HONOLULU — Pius Henry fears his adopted government will kill him, that the United States won’t live up to a health-care obligation to people from Pacific islands where it tested nuclear bombs.
Henry, a diabetic from the Marshall Islands, has received free dialysis treatments three times a week for years, but the cash-strapped state of Hawaii has threatened to cut off him and others to save money.
Like thousands of legal migrants to Hawaii from independent Pacific nations, Henry believes the U.S. has a responsibility to provide health care to compensate for the radioactive fallout of 67 nuclear weapons tests from 1946 to 1958.
“I don’t have any option. I’m asking the government to help us,” Henry said. “They say we’re like U.S. citizens, but then they don’t treat us the same. It’s really unfair.”
A federal judge’s ruling Sept. 1 temporarily prevented Hawaii from halting critical dialysis and chemotherapy treatments to hundreds of migrants from three nations: Micronesia, the Marshall Islands and Palau. His order lasts at least until October.
Nuclear testing occurred in the Marshall Islands, carrying the explosive power of 7,200 Hiroshima bombs, said Dr. Neal Palafox, chairman of the Department of Family Medicine and Community Health at the University of Hawaii. The blasts contaminated thousands of miles across the Pacific Ocean.
The residual radioactivity led to high rates of leukemia and thyroid, lung, stomach, skin and brain cancers, Palafox said. Fallout exposure could result in about a 9 percent increase in cancer in the Marshall Islands, according to a 2004 National Cancer Institute estimate provided to a U.S. Senate committee.
“It’s a monster increase in cancer rates no matter how you look at it,” Palafox said.
“The United States cannot wash its hands clear of this responsibility because the islands will still have that nuclear testing effect for the next 2,000 years,” said William Swain of the Marshallese community organization Pa Emman Kabjere, which means “don’t let go of a good hand.”
In Swain’s family, 15 siblings on his father’s side died from cancer, with the men suffering from thyroid cancer and the women from urine and breast cancer, he said. His 12-year-old niece has been diagnosed with thyroid cancer, and his older brother died from thyroid cancer two months ago.
Micronesia, the Marshall Islands and Palau are beneficiaries of the Compact of Free Association, a 1986 pact with the United States granting it the right to use defense sites in exchange for financial assistance and migration rights.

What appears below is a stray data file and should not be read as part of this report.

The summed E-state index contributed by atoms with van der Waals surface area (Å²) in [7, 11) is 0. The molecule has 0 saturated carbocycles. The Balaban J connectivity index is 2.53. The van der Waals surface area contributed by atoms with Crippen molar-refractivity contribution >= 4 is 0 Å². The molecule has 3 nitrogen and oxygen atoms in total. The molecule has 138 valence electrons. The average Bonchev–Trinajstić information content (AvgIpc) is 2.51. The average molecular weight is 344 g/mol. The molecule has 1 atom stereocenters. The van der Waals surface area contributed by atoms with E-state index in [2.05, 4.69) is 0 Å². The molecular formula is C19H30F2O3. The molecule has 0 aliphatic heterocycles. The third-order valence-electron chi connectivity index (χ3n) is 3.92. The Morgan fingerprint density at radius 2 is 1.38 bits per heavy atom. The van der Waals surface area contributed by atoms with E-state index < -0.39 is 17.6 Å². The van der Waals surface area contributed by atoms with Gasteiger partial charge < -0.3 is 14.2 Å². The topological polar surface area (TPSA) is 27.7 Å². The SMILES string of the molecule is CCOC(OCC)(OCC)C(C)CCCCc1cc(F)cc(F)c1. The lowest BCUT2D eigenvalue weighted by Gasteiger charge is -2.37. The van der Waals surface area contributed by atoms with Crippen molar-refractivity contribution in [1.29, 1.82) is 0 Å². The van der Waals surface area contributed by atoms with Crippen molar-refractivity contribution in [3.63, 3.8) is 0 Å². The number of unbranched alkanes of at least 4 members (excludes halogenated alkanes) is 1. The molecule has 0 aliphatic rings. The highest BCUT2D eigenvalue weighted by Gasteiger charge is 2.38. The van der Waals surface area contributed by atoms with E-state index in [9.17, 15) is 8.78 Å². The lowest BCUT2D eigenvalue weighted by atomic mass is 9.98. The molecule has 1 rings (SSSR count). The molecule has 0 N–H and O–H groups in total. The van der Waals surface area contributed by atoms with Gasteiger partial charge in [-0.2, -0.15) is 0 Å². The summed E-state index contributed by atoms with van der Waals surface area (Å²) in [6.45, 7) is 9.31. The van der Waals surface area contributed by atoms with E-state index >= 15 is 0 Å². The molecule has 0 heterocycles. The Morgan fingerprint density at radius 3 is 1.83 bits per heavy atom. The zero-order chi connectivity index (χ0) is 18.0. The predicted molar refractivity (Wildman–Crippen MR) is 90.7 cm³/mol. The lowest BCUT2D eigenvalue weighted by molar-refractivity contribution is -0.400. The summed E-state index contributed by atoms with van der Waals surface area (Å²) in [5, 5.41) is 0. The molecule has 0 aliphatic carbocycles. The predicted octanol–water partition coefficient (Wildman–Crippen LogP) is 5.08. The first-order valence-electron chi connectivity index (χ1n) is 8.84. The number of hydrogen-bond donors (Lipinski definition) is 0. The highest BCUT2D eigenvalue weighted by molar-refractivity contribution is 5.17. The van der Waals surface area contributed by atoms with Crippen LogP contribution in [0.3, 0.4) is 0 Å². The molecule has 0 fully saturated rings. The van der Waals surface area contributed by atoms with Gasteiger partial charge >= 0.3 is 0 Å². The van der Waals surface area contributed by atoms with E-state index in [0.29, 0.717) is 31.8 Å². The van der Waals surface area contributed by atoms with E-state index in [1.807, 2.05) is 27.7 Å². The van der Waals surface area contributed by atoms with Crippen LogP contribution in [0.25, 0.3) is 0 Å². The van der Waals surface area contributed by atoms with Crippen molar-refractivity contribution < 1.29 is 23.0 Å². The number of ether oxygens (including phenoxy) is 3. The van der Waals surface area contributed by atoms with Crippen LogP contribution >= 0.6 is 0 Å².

With doctors and medical facilities lacking in their own countries, many with life-threatening conditions have moved to Hawaii seeking better health care, education and quality of life.
The islanders have struggled adjusting to American culture and their new home. They fill public housing projects and a disproportionate share of homeless shelters, according to a 2007 study. Without college degrees or a command of the English language, many work in fast-food or hotel jobs, which still pay far better than they could earn in their home countries.
“We’re the last immigrants,” said Innocenta Sound-Kikku, a Micronesian whose father, Manuel Sound, suffers from diabetes. “We come here for the same thing everyone else came here for — the chance for the American dream. The U.S. has an obligation after what they’ve done to us.”
Palafox said that while the high rate of diabetes isn’t directly connected to the nuclear tests, fast foods and processed meats introduced by the U.S. led to worsening diets in a culture that was dependent on fishing.
The migrants also widely believe the United States owes them for their various illnesses because of the destruction to their homelands and the displacement and agony they have suffered.
While living with diabetes and high blood pressure, Manuel Sound takes about 11 pills daily and said he feels wary of death. If he missed any of his 31/2-hour, thrice-weekly dialysis treatments, his health would be in danger.
“One day you miss, and the poison begins to circulate in your bloodstream. I could die if I’m not careful,” said Sound, who has lived in Hawaii for seven years after migrating from Micronesia. “With these budget cuts, I really thought I was going to go.”
The state of Hawaii sought to save $15 million by cutting health services to more than 7,000 migrants, who are treated as legal residents lacking citizenship. Their ambiguous status, as well as their cost to taxpayers, led to the state’s proposed health reductions.
Both the Hawaii government and the migrants argue that the U.S. government should take responsibility for their health treatments.
But federal Medicaid funding to the migrant islanders was slashed when welfare reform passed in 1996, resulting in Hawaii picking up the tab. U.S. Rep. Neil Abercrombie, D-Hawaii, said he is trying to reinstate Medicaid benefits for compact migrants as part of the pending health care legislation